The majority of job boards out there are aware of the concept of poaching, but whether they find the practice to be fair or not, they don’t cater to it. There is one job board that does, and it’s not necessarily the place you go to find a job. It is the place you go to research the company and how much it pays. I’m talking about Glassdoor.
Glassdoor provides a free, albeit limited, service for companies who want to showcase their brand. They also provide an enhanced profile option that includes a feature they call “Targeted Companies.” It’s not something their public relations team would care to advertise (hmm…), but I have no doubt that companies in high-volume recruiting (or those with limited recruiting resources) would find this feature alone well worth the cost of an enhanced profile.
So, what makes the Targeted Companies feature so brilliantly creepy? Well, you’re able to target up to five companies (so long as they haven’t purchased the enhanced profile themselves) and have your jobs visible on their page. The beauty of this arrangement is that if your company upgrades its profile, guess what? Companies can no longer target you. Let’s take a look at what I’m talking about.
The graphic on the left above is what would show up on one of the five companies you choose to target, prompting candidates checking out the company that you compete with for area talent to visit your page, apply for your jobs. The graphic on the right is what would show up on your page, should you choose to upgrade to the enhanced profile. You won’t see a lick about another employer on your company page, provided you’re willing to pay for that advantage.
Display Ad Retargeting
If Big Brother was a recruiter, Big Brother would use retargeting. Retargeting is the practice of serving display ads based on prior engagement. You may not be familiar with the terminology, but you’re certainly familiar with the concept.
Do you remember the last time you looked at a pair of athletic shoes online and then minutes, maybe even hours later, that exact pair of shoes or that same brand was in an advertisement on another, completely unrelated page? That’s retargeting. Retargeting is the practice of serving display ads to those who visit your site, but don’t convert (i.e., they don’t buy anything). The practice is often used to reengage potential customers, but retargeting has become a potent way of attracting talent.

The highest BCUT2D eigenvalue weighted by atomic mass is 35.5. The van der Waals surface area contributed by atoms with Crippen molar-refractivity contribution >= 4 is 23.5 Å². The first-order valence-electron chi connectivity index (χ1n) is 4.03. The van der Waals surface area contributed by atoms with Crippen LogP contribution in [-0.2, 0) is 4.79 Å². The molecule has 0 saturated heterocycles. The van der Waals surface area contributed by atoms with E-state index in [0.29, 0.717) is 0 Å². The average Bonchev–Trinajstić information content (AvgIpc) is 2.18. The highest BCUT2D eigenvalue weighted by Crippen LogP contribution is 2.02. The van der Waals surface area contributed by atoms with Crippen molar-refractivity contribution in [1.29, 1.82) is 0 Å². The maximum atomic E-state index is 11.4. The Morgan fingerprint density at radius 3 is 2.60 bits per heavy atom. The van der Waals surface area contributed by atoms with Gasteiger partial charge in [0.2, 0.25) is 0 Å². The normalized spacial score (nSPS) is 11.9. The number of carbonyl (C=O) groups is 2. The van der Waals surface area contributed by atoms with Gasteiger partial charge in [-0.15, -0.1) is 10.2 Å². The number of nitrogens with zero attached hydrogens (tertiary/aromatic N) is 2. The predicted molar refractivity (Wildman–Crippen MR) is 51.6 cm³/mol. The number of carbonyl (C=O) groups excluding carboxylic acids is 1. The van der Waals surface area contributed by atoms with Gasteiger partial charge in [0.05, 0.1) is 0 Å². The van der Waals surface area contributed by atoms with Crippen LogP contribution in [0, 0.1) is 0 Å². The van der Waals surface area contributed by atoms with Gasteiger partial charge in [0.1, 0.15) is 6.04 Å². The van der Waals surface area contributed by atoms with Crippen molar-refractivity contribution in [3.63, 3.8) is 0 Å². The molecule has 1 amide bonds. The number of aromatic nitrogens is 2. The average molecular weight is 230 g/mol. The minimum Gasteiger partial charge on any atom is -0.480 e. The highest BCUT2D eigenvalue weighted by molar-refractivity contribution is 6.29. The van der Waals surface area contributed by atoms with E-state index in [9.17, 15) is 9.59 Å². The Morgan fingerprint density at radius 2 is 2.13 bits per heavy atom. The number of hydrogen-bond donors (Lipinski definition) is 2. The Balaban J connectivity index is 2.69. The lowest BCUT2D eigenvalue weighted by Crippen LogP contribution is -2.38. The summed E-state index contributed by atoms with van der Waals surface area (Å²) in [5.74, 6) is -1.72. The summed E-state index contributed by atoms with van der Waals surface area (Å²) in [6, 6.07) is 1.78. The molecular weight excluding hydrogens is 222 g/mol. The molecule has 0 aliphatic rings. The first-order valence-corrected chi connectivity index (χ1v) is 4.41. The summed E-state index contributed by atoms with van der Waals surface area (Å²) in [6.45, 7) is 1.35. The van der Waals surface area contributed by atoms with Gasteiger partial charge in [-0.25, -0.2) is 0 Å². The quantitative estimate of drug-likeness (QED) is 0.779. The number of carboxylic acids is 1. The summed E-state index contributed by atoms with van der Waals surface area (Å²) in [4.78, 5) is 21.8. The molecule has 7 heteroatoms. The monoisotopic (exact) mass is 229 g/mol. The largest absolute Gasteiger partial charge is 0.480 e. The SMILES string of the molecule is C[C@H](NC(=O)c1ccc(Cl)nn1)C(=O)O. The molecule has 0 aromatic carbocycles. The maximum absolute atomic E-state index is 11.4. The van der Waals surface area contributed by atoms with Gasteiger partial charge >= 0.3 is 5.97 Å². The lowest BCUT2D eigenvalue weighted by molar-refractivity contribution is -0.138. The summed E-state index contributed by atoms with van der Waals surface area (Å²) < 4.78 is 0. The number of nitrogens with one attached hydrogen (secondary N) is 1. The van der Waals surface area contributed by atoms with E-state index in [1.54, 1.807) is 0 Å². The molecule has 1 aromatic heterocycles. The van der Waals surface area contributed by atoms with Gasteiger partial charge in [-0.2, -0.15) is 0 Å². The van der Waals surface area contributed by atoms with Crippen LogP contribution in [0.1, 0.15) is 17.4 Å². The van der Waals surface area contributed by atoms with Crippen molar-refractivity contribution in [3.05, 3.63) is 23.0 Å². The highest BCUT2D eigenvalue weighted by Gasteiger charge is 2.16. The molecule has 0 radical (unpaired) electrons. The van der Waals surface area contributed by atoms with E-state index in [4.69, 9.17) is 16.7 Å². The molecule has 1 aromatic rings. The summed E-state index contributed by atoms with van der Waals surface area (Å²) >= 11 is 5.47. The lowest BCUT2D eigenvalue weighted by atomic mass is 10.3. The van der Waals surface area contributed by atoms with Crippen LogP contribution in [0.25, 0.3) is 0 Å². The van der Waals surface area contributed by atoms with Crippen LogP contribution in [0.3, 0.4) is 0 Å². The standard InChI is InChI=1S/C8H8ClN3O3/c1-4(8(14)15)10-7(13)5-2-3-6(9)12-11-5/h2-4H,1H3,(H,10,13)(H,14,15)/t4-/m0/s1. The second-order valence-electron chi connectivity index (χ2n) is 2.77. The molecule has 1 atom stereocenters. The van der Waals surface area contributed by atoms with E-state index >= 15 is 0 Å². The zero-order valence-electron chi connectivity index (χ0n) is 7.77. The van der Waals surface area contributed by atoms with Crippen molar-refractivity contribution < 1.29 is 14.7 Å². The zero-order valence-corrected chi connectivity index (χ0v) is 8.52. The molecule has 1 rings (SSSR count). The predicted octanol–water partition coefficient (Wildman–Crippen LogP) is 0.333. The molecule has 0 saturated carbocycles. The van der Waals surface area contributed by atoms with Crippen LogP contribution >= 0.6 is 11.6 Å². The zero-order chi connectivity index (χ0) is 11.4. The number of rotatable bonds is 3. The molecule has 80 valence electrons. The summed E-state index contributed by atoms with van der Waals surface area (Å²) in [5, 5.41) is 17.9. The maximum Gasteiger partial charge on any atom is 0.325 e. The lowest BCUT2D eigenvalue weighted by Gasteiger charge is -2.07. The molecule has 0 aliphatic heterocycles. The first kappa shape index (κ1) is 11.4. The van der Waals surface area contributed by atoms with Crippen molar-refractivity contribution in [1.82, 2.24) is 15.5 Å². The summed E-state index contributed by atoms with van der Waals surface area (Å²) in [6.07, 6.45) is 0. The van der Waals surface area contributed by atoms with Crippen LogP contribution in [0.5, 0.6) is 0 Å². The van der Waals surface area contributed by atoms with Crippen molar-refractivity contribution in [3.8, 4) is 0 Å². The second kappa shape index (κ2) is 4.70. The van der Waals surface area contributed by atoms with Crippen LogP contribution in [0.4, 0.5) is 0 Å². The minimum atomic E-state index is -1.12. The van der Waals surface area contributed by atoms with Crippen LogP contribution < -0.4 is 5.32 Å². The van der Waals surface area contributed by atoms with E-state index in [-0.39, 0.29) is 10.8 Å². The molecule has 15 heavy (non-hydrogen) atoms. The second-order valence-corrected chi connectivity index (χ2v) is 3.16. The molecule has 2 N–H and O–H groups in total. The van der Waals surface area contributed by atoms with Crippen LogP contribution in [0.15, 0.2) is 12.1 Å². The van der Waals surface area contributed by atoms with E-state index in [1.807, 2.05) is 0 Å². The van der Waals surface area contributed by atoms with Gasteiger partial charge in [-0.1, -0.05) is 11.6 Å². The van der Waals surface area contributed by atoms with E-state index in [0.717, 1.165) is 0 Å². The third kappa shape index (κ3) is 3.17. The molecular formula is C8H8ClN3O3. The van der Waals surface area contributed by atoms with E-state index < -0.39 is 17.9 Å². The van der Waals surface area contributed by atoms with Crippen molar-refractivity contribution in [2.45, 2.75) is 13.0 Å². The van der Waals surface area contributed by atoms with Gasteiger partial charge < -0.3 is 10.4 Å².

Today’s job seekers use, on average, 18 different resources when searching for their next gig. That means, besides your careers page, they’re using at least a dozen other resources where you can reengage them as a prospective employer. Not only does this keep your employer brand top of mind, it can dramatically increase your candidate conversion rate.
[Tweet “Job seekers use, on average, 18 different resources while searching for their next gig”]
So, how does it work? All you have to do is place a retargeting script on your careers page. When a candidate visits your page, the script drops a cookie on their browser. Later, when they’re surfing the web, after ditching your application process, they see your display ads. The right call to action might just drive them back to your page to complete the application and build out your talent pipeline. Retargeting is a way for small- and medium-sized companies to compete with the likes of bigger, more well-known employer brands. Of course, your company might not be able to compete with Google as an employer, but that doesn’t mean you can’t use Google (or Yahoo or Bing) to acquire top talent.
If you think your workforce is safe, think again. These three brilliantly creepy recruitment marketing tactics might just hit you hard.
A version of this post originally appeared on LinkedIn.